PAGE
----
Cultivating the Food and Agriculture Movement (Conversation at the 2018 Food Tank DC Summit)

Cultivating the Food and Agriculture Movement (Conversation at the 2018 Food Tank DC Summit)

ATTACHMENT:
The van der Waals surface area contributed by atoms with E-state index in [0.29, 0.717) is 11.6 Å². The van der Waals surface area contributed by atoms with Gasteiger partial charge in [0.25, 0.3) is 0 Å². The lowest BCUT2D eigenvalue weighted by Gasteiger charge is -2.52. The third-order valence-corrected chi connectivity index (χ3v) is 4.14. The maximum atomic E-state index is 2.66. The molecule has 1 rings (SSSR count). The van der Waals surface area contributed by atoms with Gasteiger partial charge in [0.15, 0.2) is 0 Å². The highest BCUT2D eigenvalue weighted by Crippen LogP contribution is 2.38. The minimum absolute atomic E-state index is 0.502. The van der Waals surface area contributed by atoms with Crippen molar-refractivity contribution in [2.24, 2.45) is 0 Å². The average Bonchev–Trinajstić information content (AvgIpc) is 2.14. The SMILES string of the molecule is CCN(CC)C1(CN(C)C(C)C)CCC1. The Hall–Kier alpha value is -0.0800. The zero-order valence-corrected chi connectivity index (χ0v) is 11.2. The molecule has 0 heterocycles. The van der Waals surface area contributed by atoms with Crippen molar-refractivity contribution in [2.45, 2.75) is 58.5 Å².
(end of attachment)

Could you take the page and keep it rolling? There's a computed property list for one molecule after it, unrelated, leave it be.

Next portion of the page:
well hello everyone thank you so much for being here today as you can see we have a wonderfully exciting and diverse group of ladies all ladies up on stage to discuss the food and agriculture movement with you today and given that these women work in with so many different communities both around the country and around the world I thought we would kick it off today with a quick discussion of sort of how they go about working in the various communities where they do you know a common criticism of the good food and agriculture movement is that it tends to be relevant to people of a certain socio-economic class and to a certain extent and to a very specific cultural and political background so I'm curious if you guys can tell me a little bit about how you you know broaden that tent so to speak and include more communities in the movement and in your work and I will let whoever wants to start start you're looking at me Maura so I'm sorry but I'm pretty loud and hear me yeah so I work for the chef and foundation we help schools transition from process highly processed eat and serve food operation to a cook from scratch operation then that affects the food systems because when you start cooking in schools you're able to procure individual ingredients you're able to procure better ingredients you're able to procure local ingredients when you're when you're purchasing processed food you get you know you get a chicken nugget with 30 ingredients you have no control over where those ingredients came from the way that it works with us is that you know we have programming in every state you know we work with almost 9,000 schools we a lot a lot of people ask us to support schools that have a 50% or higher free and reduced rate so those are kids who are on the free and reduced program that come from families that earn less than forty four thousand dollars a year for the most part what we find is that in school food reform the most important factor is how willing the community and the administration is to create change so the the support for low-income families and low-income communities to us even though I would say the majority of our schools we work with have a 50% or higher it has to come second because change is so hard that you have to be able to have the buy-in from the stakeholder group to create it so it's kind of like a union ouyang a little bit and if you don't mind I want a tech team since the room is next to one another so I'm Tamara this is little Wanda and I thought we needed to have girl representation on the panel since we're talking about next generation so for me little Wanda was really inspired by my daughter Ruby at age four she had a cavity in preschool and I had as someone who has worked in nutrition championing for healthy school lunch I thought surely when I talked to the teacher she would be on the same radar but that was not the case junk food is still much a reward in many schools across America and even in my own school and that was a problem for me that as she shared I can bring oranges for my daughter but how I do my class that's pretty much my thing and I didn't take that lightly that really kick-started me to create Wanda about how do we create a front line of foofy female food fighters to help speak up for our children and not only that motivate our children to also be these food heroes that we need within the field of nutrition I think the Academy nutrition Dietetics has about States 2.5% members of African descent yet in our communities we died 25 percent of the heart disease that impacts our community which is basically number one heart disease homicide number eight by CDC you wouldn't think that when you look at the news and to me as someone who's into public health nutrition that was a big big problem for me that I grew up in Oklahoma in a military town so I think very much like you know defense how do we prepare a better line of defense and that means arming our communities with the nutrition education with the cultural food access not just any food but we understand the diversity in the ranks of our profession is equally as important as diversity in our diets and therefore for why do we not only champion women and girls and apps in the Diaspora but in Africa but also the heritage foods of those communities and so that's why I saw the need to make act cool again by creating a new girl character kind of like the door they explore for Africa meets doc McStuffins for nutrition that when we think about I mean think about it when I looked at what my kids were viewing there is no character that is dedicated to nutrition and that was an opportunity I saw I was trained in health combat test but to me none of this meant anything if I was not putting these skills to something that I was passionate about and so that's where creating the first really bilingual book series that focuses on little Wanda with her magic apron traveling to Africa meeting with female farmers learning about their local foods how to heal her Nana's diabetes in this first book as she goes to Nigeria around making that really what Conda that we want to see in the world and that meant having this very opportunity that women are in girls are key drivers in creating the unity and the healing that our community needs I mean look who starts wars do you see the little mondo star so it really is about how do we heal a mill and we cannot separate the mill from the women behind it when we look at the data that we make up majority of the communities make in terms of the world's population and agriculture but I beg you if you go to google and you put in african women agriculture what are the images that pop up you would think that it's still plantation days little Wanda wants to be the Beyonce of nutrition that's not looking like a cool image to say hey I want to sign up for that so we have to make it look cool and that means putting our kids on the front lines like little Wanda to drive that change that we want to see it needs a makeover and that's what we're here working to do that amber can I ask you a follow-up on that I mean can you tell us a little bit more about how you know what sorts of policies or you know educational classes can be in place to sort of increase representation the way that you want to see it increased that is such a million-dollar question for me I formerly worked in government and now serve on the Food Policy Council but we literally need to create the public will to create a new new agenda in America right now we're working on establishing a strong relationship with one of the largest nutrition societies in Africa about how to reform a new US African nutrition agenda what that means is not only this idea that if you look at USDA and NIH they set five-year research agendas where they've invested in Latino foods Asian foods a lesson in dewitt foods but if you look up the population demographics after Americans make up about 13 percent yet we have no investment in our foods from a from a diversity perspective not everybody eats soul food and if we want to go there we're eating we need to be going back to the original soul food what they ate in Wakanda so yeah clearly I'm like what kind of so with that that means how do we build a grassroots coalition effort of organizations who say oh I'm about changing marginalization issues in these communities well I need you to be won't signed up for a new policy agenda and say USA NIH why is African Foods not on that list to be invested in with we have the ago agreement and plate we can literally build consumer demand create economic opportunities I'm the continent therefore reducing the youth economic issues therefore decreasing the need to get into Boko Haram this is a national security issue at the NJ that we're talking about I speak to this as a board national security scholar yes is cute to talk about little wanna but the bigger agenda is really formulating policy and collecting the data on the role that African foods play into our health and economic opportunities so if I'm meeting with the NIH chief which I did a few weeks ago and they're developing new research protocols and they're not including African immigrant populations let alone African immigrant foods this is a clear-cut problem because the data creates dollars we know that that's why Mediterranean diet will continue to be on the agenda every year in US news which I wrote about that is well on my LinkedIn that if we don't bring another conversation about what other diets are out there we're perpetuating food culture imperialism and that at the end day we'll continue to create this utilize racism that we covertly overtly play into everyday and that is a cheap table we're ready to like march on NH lead the way that's fascinating I'd like to take a step back for a minute and talk about children specifically how you interest children and and young people of in these issues and Cecily is wondering if you could kick us off because of course FoodCorps does amazing work in this space thanks yeah so food core the organization I co-founded is we work to connect kids to healthy food in school and we do that primarily through a 225 person AmeriCorps program in eighteen states across the country in the u.s. kids get about a thousand hours of academic instructional time about three and a half of those hours are dedicated to nutrition education less when you're talking about AG education and I think it's that's pretty pathetic when you consider that we all eat every single day I don't do algebraic equations every single day I do not recite the Gettysburg Address every single day although I learned it once in sixth grade but we eat every single day and we don't use the opportunities we have through both our educational system and our school meal program where we feed you know millions of children as and as an opportunity to teach them and get them engaged in understanding the types of food that they're putting into their bodies so I think it's about quantity but I think it's also about quality and it's not just about saying here's my plate and here's macronutrients and you should learn the specific ratios that are going to give you optimal health per the NIH standards that as Tamara was just saying are not necessarily representative but it's about you know food is essential experience and we need to be using our senses to understand and learn about it and we need to be giving kids opportunities to do that too so they need to taste that they need to touch it they need to grow it they need to smell it we do that through you know school gardens through cooking classes and really we see the results I mean in places where there's high degrees of hands-on education around food kids are eating three times as much fruits and vegetables on their lunch trays as in places where that kind of education is just getting started or doesn't exist that's that's it that's massive when you're talking about a generation that feels connected from their food source and I think I just said to say one more thing about it I mean I think from our perspective when you're when you're talking about diversity and you're talking about trying to expand that and to bring more children along with education about food and nutrition that it really is about representation and it's about showing that it isn't about a specific way to eat or a specific menu but it's about food that is wholesome it's food that is authentic and culturally relevant to people and that is familiar to kids in that way and that that's where we see kids getting excited you don't we can't walk into a school you know in on the White Mountain Apache reservation in Arizona where we work and say let's all drink kale smoothies and and think that we're gonna get anywhere and so it's really about finding those appropriate and relevant ways to speak to kids about food that speaks to their family speaks to their culture and their heritage and so we're doing elk jerky instead at the White Mountain Apache reservation so I just I think that there's you know there's so much opportunity for us to be looking to our educational system and asking the questions about why are we not educating kids about the things they really need to thrive in this world for their entire lives not just for their standardized testing that's fascinating could you actually tell us a little bit more about some sort of how you tailor the program to different cultural groups yeah I mean it's we work in 18 states across the country so we work in Downeast Maine which is on the border of Canada we work in rural Montana or here in DC or in Detroit where as I said in a lot of Native communities in the southwest we're in Los Angeles so you know we know that there are some fundamental truths and ways in which we need to be approaching education around food and I specifically say food and not nutrition because it's really important that kids understand that nutritionist is food and that we introduce it to them in a way that they are familiar with it and so you know we work with we're networked with a lot of all partners and local schools and it's really important to us to figure out how can you how can you bring broad lessons that are true up for everyone but really introduce them in a way that take into account the cultures and the histories and the availability of food whether it's because of the community or it's because of the ecosystem or the weather or what you know the growing season so we want we work with our service members to train them to be thinking about all of those factors and contexts as they're working with their students it's really about creating an engaging experience it's not about saying it has to be done in a specific way make sense so can I bring you in you you do not work with kids you work with young adults but I'm curious how you get them really excited and interested in issues that might not be on their radar otherwise yeah absolutely and I think what especially was saying about educating young adults in my case about what they need to thrive is really important at our levels because at the store for the food pantry on campus here at George Washington for students faculty and staff but our primary audience is students and unfortunately the way we get them engaged is out of necessity because currently 22 percent of under undergraduate students eat less one to two times a week at least because they don't think they have enough money to eat and while GW has a unique food plan and sort of for context we sort of have a debit card kind of system rather than a traditional cafeteria but that's a unique system but it's not a unique problem like college students all over the country are experiencing this lack of resources or lack of education because we're we're expecting them to operate like adults and we're throwing them into these systems where they're operating on their own they're managing their finances largely on their own especially first-generation college students but we don't provide the resources that they need to thrive as adults and I think that's a big gap that we're trying to address with the food pantry but we also need to we're addressing education as well because currently we have almost 700 people shopping at the store but that means that there's a large community that needs to be educated and I think that's something that's missing because college students come to college and like for the large part a lot of people don't know how to do laundry so how are we expecting them to manage their own budget and realize that I only have X amount of dollars per day so I need to figure out what I need to buy and things like that so we're trying to engage them that way and try to provide solutions so we primarily work on social media to try to educate and we try to do sort of our own version of the BuzzFeed tasty videos almost with food that's in the store so it's accessible to them in that they can make meals with healthy food and we're trying to expand that but I think that's a great way to get young people involved because everybody is on social media right now in some capacity and granted it's lowered our attention spans a lot but I think at least speaking from personal experience and from my peers I think if you see things enough time on social media it sort of starts to kick in and I think tasty videos are so successful because you see them everywhere and I think maybe those kinds of videos with healthy food and promoting locally sourced food is really important because then people start to realize oh I can make these awesome dishes with food that supports my communities and I think even a resource on campus our Dining Plan allows us to shop at the farmers market that's like down the block but not a lot of people know about it but it's a great way to use the money sensibly while giving back to our communities it sounds like the key is really reaching people where they are right whether that's on Twitter or wherever else and can you tell us a little bit about what your organization is doing with education because you have kind of some interesting projects in the works right yeah I'll take a step back I work at the intersection between food and climate and we are working to build awareness that there is an intersection between food and climate and so we started about four years ago learning that there's this growing body of scientific knowledge on carbon draw down so agriculture affects climate in two ways one is agriculture is responsible for about a third of the missions in the atmosphere but agriculture through photosynthesis plants breathe in carbon and when our soil is healthy and when we create agricultural systems that support carbon drawdown we can actually take carbon out of the atmosphere so agriculture can be a huge climate change solution and we started in how do we translate this very scientific maybe super boring message to make it engaging and have many many more people engage in the movement so we started in filmmaking and then we added an educational curriculum which is meets science standards it's for middle schoolers and it goes along with our films and the goal is to teach carbon that there is a carbon cycle we've all heard of water cycle but we teach carbon cycle along with photosynthesis so that you're getting more of a holistic idea of the problem in the solution that's fascinating and what is the response been so far from from the kids who see the video yeah well when you've asked that question my first thought is my son's response he's now eight but when the video came out he was six and we had we turned the camera on him and had him retell the carbon cycle as a six year old and he was like so yeah plants and carbon and they do this thing that's really amazing and you should buy solar panels like where we're trying to say emissions and you know emissions erection and we tickets all over but the the curriculum were just launching it so we tested it in each schools we tested in a variety of different schools so we did a homeschooling we did a private charter public just to get feedback we got a lot of feedback and we're revising the curriculum but it will be available nationwide open source totally free and right now our goal is to create partnerships in every state and in order to release it in the spring so cool let's talk a little bit you know we've been discussing education and sort of the awareness building side of things I'm hoping we can talk a little bit more about policy we are in Washington DC and this is a farm bill year I don't know if any of you guys weren't aware I'm curious what each of you is hoping to see from lawmakers this year not only on the specific issues that you're each focused on but I'm sort of more generally speaking when we talk about food and agriculture and Maura I'm gonna start with you again okay well there's a lot I think we're all hoping to see but we don't have hours here so we're gonna have we're gonna have to cut it down for for me you know the the legislation around school food which is still kind of the governing legislation which was supposed to be renewed as a childhood reauthorization the childhood nutrition reauthorization was supposed to be renewed in September of 2015 so that was that kind of got locked up in in partisan politics and you know now we're kind of hoping for some support in the farm bill you know from our perspective you know we believe there needs to be more funding for school lunch I mean right now schools have about if they're cooking from scratch the schools we work with so we we have programming in every state of the country the schools we work with have about a dollar twenty-five to spend on food costs okay it's the other the reimbursement is around three dollars and thirty cents half of it goes to labor or a portion of it goes to administration and then they end up with about a dollar 25 to spend on food that's really tough you know I mean think about dollar 25 and the kind of quality food ingredients you can use so more more of that we we need to see some more funding for equipment grants because what happened you know the reason were in this situation the reason why schools are serving processed heat and serve food because we went through this a period where that was the transition in school districts and now they don't have the equipment to cook and that's a huge investment that's you know we can get schools to budget-neutral so you can cook from school we can help schools get to a cook from scratch program and be at a budget neutral state meaning that if your school or your district is telling you I don't have enough money to create a cook from scratch program that's just not true we do it all over the country what is hard is the investment upfront if you don't have the equipment it's very hard and that usually takes sometimes a bond measure sometimes gifting from communities but it could also be in their art there is some support from the government for equipment grants so we need to see more of that not in the farm bill but from a legislative perspective you know one of the things that really excites me as if you guys have noticed it and I think we just saw some of the latest coming out of New York is that different states are in communities and even metro areas are supporting there are adding subsidies to their reimbursement for their schools and for their districts so if you are purchasing locally there is an added reimbursement so so 98 percent of the public schools are part of the National School Lunch Program part of the federally Redoute NAM a federal reimbursement program but in addition to that some states are adding to that reimbursement based on what you are procuring locally and I think that's a win for everyone right so that's that can show you so that brings schools to cook from scratch right because if you're you're not if you're ordering processed food then you're not procuring ingredients if you're procuring ingredients then you can procure them in your own state in your own community and so it's an economic win for your community for your state and it's a win for your schools and for your districts and for the kids ultimately tech team I would say if there are four key issues that USDA governs to keep an eye on and not be distracted by one is safe super tracker for those who may not know they've taken it down by the summertime and for anyone who's in nutrition who sends their clients or uses it for themselves to come up with quick nutritional analysis on meal plans that it's a free USDA supported online database that would not be available so that's one number two I would say USDA school Wellness Policy when in play we're basically in the next three years if schools are not on board they will be in non-compliance status and could be potentially penalized the beauty of school Wellness Policy is making sure that all kids have not only access to nutrition education that you create the school environment that I shared earlier that the teacher was not on board and be able to ensure that we have wellness activities that are school-wide we promoting basically a more well-being environment for children to thrive in and not just in one particular classroom but the whole school being on board for that so that needs to be continuously at on priority and also supported here in DC aussi just awarded the first nutrition Eid grant like that is something that had not ever been done before that is to make sure people on board of making sure school wellness is in plate the third is ethnic crop block grant programs UDC is one who has been able to implement use it to help support West Africa and vegetable programs and making sure that communities have access with pick-your-own if they come and grab you know from the bow-wow from the jute leave to the the hibiscus the okra like all African eggplants like being able to grow right here in Maryland for the community to pick and learn how to grow and number four is the commodity box like we all seen the headlines and make America hungry again we really do not need to go that route and so if any I remember in my lifetime growing up in Oklahoma sand the government cheese I have PTSD I don't want to go back to that life so I think it's really important to make sure that we create a sense of dignity as we move forward around food security issues what does that look like and making sure that people have access to govern themselves make their own agenda if we're saying government's not supposed to be in the hands monitoring people learning world weed coming back to this commodity box it makes no sense so those would be the four things that are relevant to this farm bill in my opinion and okay because I'm gonna just like ditto ditto and a couple of things I'm gonna say – they're not farm bill and then I'll talk a little bit about the farm bill but on the child nutrition reauthorization another key program that needs to be expanded as the community eligibility provision and what that does is allow for low-income communities above a certain threshold to just serve free meals to the kids in their schools and not have to worry about who's getting reimbursed who's paying who's not who's you know and it cuts down on paperwork it cuts down on stigma and it streamlines everything massively and I would just say school food unfortunately is a business it's the only business thing that we do at school we the only thing we try to turn a profit on at school and I would argue we gotta get to a place where school school meals are not as business we're not trying to make money on the backs of our kids but until we're there let's expand programs like community eligibility secondly the every student succeeds Act was the first time that the federal government acknowledged that health and wellness play a role in student success and it was the first time that the federal government invited States in as they put together their state educational plans and their accountability measures to include health and wellness as a way to measure schools so we need to keep up the drumbeat there and keep schools thinking about health and wellness and food and nutrition as part of the key things that get kids ready to to succeed academically as well as just as as people with the farm bill you know I think there I want to just recognize that actually in the last ten years a tremendous amount of good things have happened around food and ID policy many of them are thanks to people like Kathleen Merrigan who is hosting us here and the work that she did at USDA to expand programs for local and regional procurement expand farmers market programs expand nutrition incentive programs and now these are codified parts of USDA which is awesome farm bill is what governs that and we need to keep those programs really really strong I was so excited to see chellie Pingree here earlier today I am a very proud Manor and I am also very boastful that chellie Pingree is my representative so I get to go and vote for her every two years and I do so I like love filling in the little circle because she really gets it she knows these issues she's a true champion for them and you know she's a farmer so she understands it from the ground up she spoke a little bit around a piece of legislation called the local farms act Farr farming and regional markets apply see how they did that act and this is an act that is basically sort of setting the tone for some of the farm bill discussions and is really focused on the local and regional programs within the farm bill and improving those expanding those making them more accessible to more people a broader diversity of people communities and people who have not had access to programs at USDA in the past it includes things like the local food promotion program the farmers market promotion program the nutrition and Senta programs the Food and Agriculture service-learning program like there's tons and so I would ask all of you because I see many of you on your phones right now that if you are interested in supporting that Congress needs to hear from you they're hearing from this is a time in our society where there's an unprecedent amount of civic engagement and our representatives are listening to us because they are scared to lose their seats in 2018 so I would say for all of you who are interested one small act you can take around farm bill and supporting local and regional food systems is pull out your phone texts FoodCorps fod cor ps2 oh and word two five two eight eight six that will get you on to our advocacy platform and right now we're running a campaign to support the local farms act and to get all of our representatives signing on and I'll say one more thing about this which is that not only am i proud judge Shelly Pingree as my representative but I am very in this moment proud of my congresswoman Republican senator Susan Collins who has signed on as a co-sponsor of the local farms Act and I think her leadership in this issue at a Senate level is showing that building thriving local agricultural communities where people and community members can have access to that healthy food is not a partisan issue and it shouldn't be a partisan issue and we need to make sure that our legislators know that it's not a partisan issue I'm glad that you brought that up so it's actually an issue that I wanted to ask you guys about I mean you mentioned that the past ten years have been great for the food and agriculture movement and we know that's because there were politicians and administrators who were very supportive of this movement we're in a different time now would we say particularly when it comes to things like climate change right particularly when it comes to anti-hunger policy I'm curious you know how that change in political climate changes your advocacy work and also sort of your your outlook your optimism for what can be done during this period and anyone can take that who wants to I just want to jump in click on that so once because this because there's there's hope there's hope out there so one of the things that we have noticed from a school food perspective is that we're getting to a tipping point so when the new administration came on and you know there was a lot less focus on healthy school food school food reform we you know we kind of what what was being said was the Healthy hunger-free Kids Act the most progressive nutrition legislation that ever ever came to school food I was was not what communities wanted they didn't want that and we were gonna start seeing the the administration put push back on that so I'm really proud to say that we have more schools that have applied for grants from the chef man foundation today on a weightless than we ever have before so schools on their own would regardless of what's happening legislatively regardless of who's pushing them to do what he wants healthier food and they want to create change and so so you know what's happening is that there's now private and public partnerships going on that are taking the place of where government was pushing it before and that is healthy in some ways so you know if you are part of a school or a district that is looking for change we currently have we currently have two grants open right now so if salad bars are open if you want to apply for salad bars in your schools you can we also have to get schools cooking grant that's open until the end of the week which is a three year program that takes districts from process to cook from scratch with a lot of equipment grant funding in it and support so there's still ways to get there and and I think what's what you're seeing is private public come in and support the on the middle road and just attach as we honor the last day of Black History Month I must have to recognize the role that Black Panthers played in even creating school mills in America and therefore in answering your question about what can people do people should do what they've always done mobilize organize create the change that you want in your own communities I didn't necessarily see that enough the government-run school in my own backyard therefore why I created Wanda how do we mobilize women who may not necessarily felt that they had a voice on this issue that they can become a Wanda woman and be able to create the change that they want to see so that means arming them with the tool kids with the resources around how to create that bilingual child nutrition education that you want to see in your community and be able to activate our girls to be little Wanda's and that there are organizations out there and if they're not create the one that you want that's the beauty of social entrepreneurship so in the age of where government may not always be on the side of where you want in terms of supporting social protection programs we have to create that we see that right now in Brazil this is a phenomenon that's not just here in America that we go through ways where we build social protection programs and cut them we see the value why we need to bring them back as what's happening in West Virginia right now and so this is just a cycle that for those who are dedicated to the fight your fight will always be ongoing because there's always the adversary and the storyline in your hero's journey and so that's what we're all about stay the fight yeah there's a really great quote that says citizens start and government follows so can't stress civic engagement enough as you can tell the farm bill has a lot in it it's like a almost a five hundred billion dollar pot of money that gets allocated over five years it includes everything from school lunch programs to better Wi-Fi in rural communities so farmers can access but our markets to our commodity programs and crop insurance so the way our crop insurance works is farmers pay for crop insurance and then they can get reimbursed for a large amount of the cost from the US government but on the farming side we've been kind of focusing on the the nutrition and food side on the farming side you know we would really love to see farmville go back to its roots farmville was created because of the Dust Bowl what was the Dust Bowl it was we had heavily degraded our soil so much so that dust from the Midwest ended up all the way on the White House lawn and they said okay think we need to do something about our soil and we're I don't know if you've toured rural farmland in the u.s. recently but it's really not looking good we have heavy soil degradation everywhere and whether it's sexy or not healthy soil is the foundation of healthy life on this planet we all eat every animal relies on soil every human animal relies on soil to you and so we'd really love to see healthy soils and send of ice there are seven states who are working on Carbon Farming initiatives prioritizing paying health farmers who are building healthy soil drop drawing carbon under that atmosphere farm mill could adopt similar practices right now with farmville we're looking at about you know the top earning farmers which are corporate farms they're like the top 10% of wealthiest farmers get like 80% of the subsidies and so it's a really unfair system that doesn't prioritize small holder farmers medium scale farmers it doesn't prioritize people young people trying to get into farming so there's so much I mean we could spend days and days on the farm bill but it would be great if we could go back to our roots with healthy soils it would be great if we could really help the crop insurance program it'd be great if we could have the government invest more in our education programs instead of having corporations investing in all our farmers education programs so there's there's a lot there and there's a really great representative from Oregon Earl bloom in our and he has like a 28-page beautifully easy-to-read document on history of farm bill and what could be updated it's definitely a vision for like where we could go I don't know if we'll make it this time around but it's something just drive for that everyone could check out and digest that's awesome I think we're gonna turn to some questions from Twitter really quick and then maybe we'll have a minute or two for a quick audience question and we had two very similar questions when it's from tom clutter in Lincoln Nebraska the other from Tori Ian Powell right here in Washington DC and and both these individuals would like to know what can be done to promote more diversity in professions that are related to Agriculture's they say that's farmers dieticians social workers etc I'm gonna start with you yeah yeah so another policy that I learned it literally takes an act of Congress to change for those are familiar HHS they have the National Health Service Corps program that program basically deploys health troops in the ground and role medically under-resourced communities friends of mine who've been piays RNs MDS for whatever reason the nutrition profession was not at that table and therefore if you wanted to deploy people in Anacostia cordosa Heights here in DC or remote places in Oklahoma or whatever that is not possible and so that's important when we think about school loans repaying back those loans by working in these communities that if that is not happening at the federal level will not support it similar to the tobacco settlement why cannot change happen at the local level county by county to say you know what we want to create more people on the front line fighting this issue around nutrition and that means creating a student loan repayment program therefore will wipe off your loans if you're dedicated to public service around Agra nutrition in these communities to me that's a way that you can champion in diversifying the pipeline I would sign up yesterday to get my loans written off and therefore if we can't get that done under this administration put the frameworks down so you can get ready for 2020 I think it also to go back to like our original question the first question is just about representation and we like everyone has to see themselves in this movement if we're gonna win and we haven't done a good job and it's not because those stories and voices and people aren't out there doing this work it's that we haven't lifted them up or shone a spotlight the and I you know brought it up earlier that this good food movement is criticized for being white and elitist and wealthy and I'm not going to say those criticisms don't have a basis but it's not like there aren't people working on this stuff and they have been for generations in communities across the country and around the world and we've just to narrowly defined what that is it's not about like bringing more people in it's about redefining the boundaries of what in means and finding ways to to show up where those folks are and provide pathways you know it's there's a lot of opportunity and I think we just need to kind of open our eyes and think a little bit differently like there's you know the minorities the manners and I'm in a I'm gonna mess up the acronym but it's the minorities in Ag and natural resource Sciences is a huge organization across our country young people you know in college and graduate school who are who are getting degrees in Ag and natural resource Sciences and we need to be showing up where they are at their conference that's coming up in a couple of weeks and recruiting them and helping them to find pathways for careers and opportunities in the good food movement and so that's that's out there we just need to be yeah and right now there's a soda out event that the Arboretum is holding called nature wild black and it's it's interesting that you know there's gonna there's like a who's who black and AG environmental issues are occurring right now here in DC I didn't know about it until I talked to another friend who's the director of groundworks and that you know it's like an underground improvement I would have to say for me just even though I you know trace my heritage you know back in terms of learning you know my family were Agron ORS in Oklahoma have hundreds of acres wasn't really connected I mean if we call it out slavery definitely played a huge role that the imagery when we think about Aunt Jemima ain't my mama kind of situation didn't really want to have me drawn into the kitchen or kitchen rape stories that I learned during plantation days all these play a historical context of why some are either being able to fight through this noise when there's nothing else providing a more positive landscape and so for me that's reason why I'd go back to the pre-colonial piece around Africa where as you see in Wakanda where we were kings and queens and being able to highlight them being the queens and kings of greens and beans and we promote that with little Wanda because otherwise if we were to work on the current narrative that's perpetuated no one wants a sign up for that army and therefore it's about using the power of storytelling and imagery literally we had to create our own photo shoot with Wanda women because we had to show the striking imagery that we wanted to see that was not currently available out there so to me that's part of this process as well the policy the promotion the positioning of people in a way that they're obtaining and owning their own power to create the change that you want to see if I could jump in on that I think I can't speak a lot to farming but I think especially with the nutrition in schools I think representation is a lot about not talking for people and bringing the people that we're talking about and we're advocating for into the conversations rather saying oh I heard from someone that this is an issue bringing them into the conversation having them speak about it and like I know at the store like we're working with not advocating for or like not talking for shoppers we're like asking what do you need to see and I think more and more like owning your powerlinux saying this is an issue this is what I'm experiencing and this is what we need to see to change and this is what I want to do to change and I think as advocates like our role is to like help build those people up and like learn from them and like help them own their power and like together be more powerful and is that something the store has done from the beginning I mean how did you sort of realize that that was the best approach yeah so we realized last year so we had a different executive board last year than we did this year and I think we were more conscious this year about bringing shopper voices onto the executive board and bringing a graduate student onto the Executive Board because a third of our shoppers are graduate students and realizing that we can't address those needs as mainly sophomores or juniors in college that we need to make sure that our Executive Board the people that are making these big decisions are representative of the people that we're supporting and we have feedback forms and we do have communication with shoppers and people who are outspoken come to speak with us and we have a form that shoppers fill out every time they go into the store saying how was your experience what did you see like what did you take what do you want to take like what do you want to see what would help you most address the issues that you're experiencing and we have a wide range of shoppers our main focus is anonymity so we don't ask anything from shoppers other than their email and their ID number so they can access the store but if shoppers are more outspoken they'll come to us and talk to it and if they're comfortable with that but we don't ask them to reveal identities or anything like that but we do were more vocal this year about getting them into the conversation and making sure that we're not just having this resource that isn't as effective as it could be that's fascinating and and leads well into our next question here which involves fighting hunger and this viewer would like to know what resources can help youth best learn youth that would imagine they also mean sort of advocates more generally best learn about the importance of culturally relevant foods and fighting hunger what sort of resources are out there for people who want to know more about that copy of where's Wanda geez and so part of what we're talking about is creating the programs the products available that's currently not out there it's one thing to plug-and-play you know a bit of diversity into programs but literally you have 54 countries on the continent plus the Diaspora you can make that into a whole year's program but we wouldn't know or think that with this monolithic narrative here only in the West and for anyone who's a global Trotter like you get it and so those are the people that I speak to about how do we bring the rest on board for us we have a campaign Africa Day is May 25th so we have a 25 by 25 campaign about how do we get little Wanda to the original Wakanda in Ethiopia and create the next book which here in the US here in DC were the number one Ethiopia has been outside of Ethiopia and so creating bilingual book series around each country and highlighting women in those countries and sharing that knowledge here is critically important and bridging that gap and making sure that you know Wanda which is a talking dog is in the hands of as many girls and boys under their Christmas tree I mean once that that me people may not know doc mcstuffins was equally popular with boys and girls and I seed the same case for little Wanda as well and to have a girl character that's soft and cuddly that you can sleep with and you can wash and take the battery out I mean what does she say so she basically shares the AV ABC she basically shares like the ABCs of African foods so everything from Mikey to Val Val to coconut to dates to goosey to jackal Barry and working on an ABC book to go along with it so kids what we do what we've done is partner with Miss Africa USA going into warty schools we are will be at MOCA Elementary next week to kick off national insertion month sher afro eats along with afro beats I mean it's very popular wizkid David OH Tiwa savage like how do you take those beats and pair it up with the foods and so that's a level of creativity that we explore in highlighting women and girls in our wanda's world that we want everyone else to join on to the food journey so cool I think we maybe have time for like one audience question is that a thing we're doing if anyone has a question you might have to shout there's someone in the back right by the door hi thank you so much I work for the International Rescue Committee for their food and farming programs that focuses on refugee and Asylum populations here in the United States so everything that you've talked about today so far has been exceptionally relevant for me and I wanted to ask you all if you can share a little bit of an example from your experience and how we can use data research and narratives and you've talked a little bit about that already to help amplify our voices very important issues around food and farming I just I mean I think like for us at food core we are a pretty data and evaluation of heavy organization it's been really important to us from the get-go because we know that our program model we're never gonna reach every single a hundred thousand school and in the country with our program model but with our impact and the lessons that we've learned we can help to shift policy so but I also just want to I want to say too that I think that data evaluation done well is incredibly valuable for the people who care about that and that those people are often decision-makers so I'm not trying to undermine that it's incredibly incredibly important and valuable and you know we work with nonprofit organizations and groups across the country who aren't able to prioritize it or don't have the funding or it's just not part of the way they do business because they're about serving their community and and and we really encourage them and blend our resources to help support that and share the data that we learn from our partnerships broadly I'm so I do I want to stress how important it is I also equally want to stress the importance of narrative and storytelling and connecting with people on an emotional level and connecting understanding sort of what brings us to this work and why we're here and so I think those for from our learning have been are equally important and you have to you can tie them together you can talk about them separately but they're both super super important and I just want to add that in the work we do it's really important to have data to back up your storytelling but data isn't always compelling especially to a consumer audience or when you want to build participation in a movement so it's nice to have the data to cite but we really need the storytelling component yeah and just to add to that I think you have to know who you're talking to I think to what Cecily was saying you know fir and again with something Cecily mentioned is that schools are using the their food program as a funding mechanism and so one thing that happens is when we go into schools to try and change their food program and move it over to a cook from scratch with a lot more fresh fruits and vegetables the biggest fear is participation decreases so being able to rely on research that shows that average daily participation does not after a certain amount of time does not decrease even when you change your food program is really important to the economic to the people are looking at the economic components of school food so you really you have to that might not make a difference to parents in a community who just want healthier food for their kids but to the CFO at a district it's gonna make a lot of difference yeah and a touch on that Keith Hansen I love them over at the World Bank is able to speak eloquently around investing in nutrition so having that conversation as others shared knowing your audience matters so being able to talk the economic case why you invest in nutrition to Congress and how it ties in to agriculture in creating more job opportunities like that matters in my opinion in this current administration to talk more about trade and economic and national security elements then maybe the health conversation may be more relevant to another audience so that's the beauty of we're lucky because we have so many access points yeah that's what I would stretch there so many access points with you and SPG's you can you can you can talk about your work to people who care about radically different things and get the same fundamental message across definitely that's a great point to end on thank you all of you so so much this was fascinating [Applause]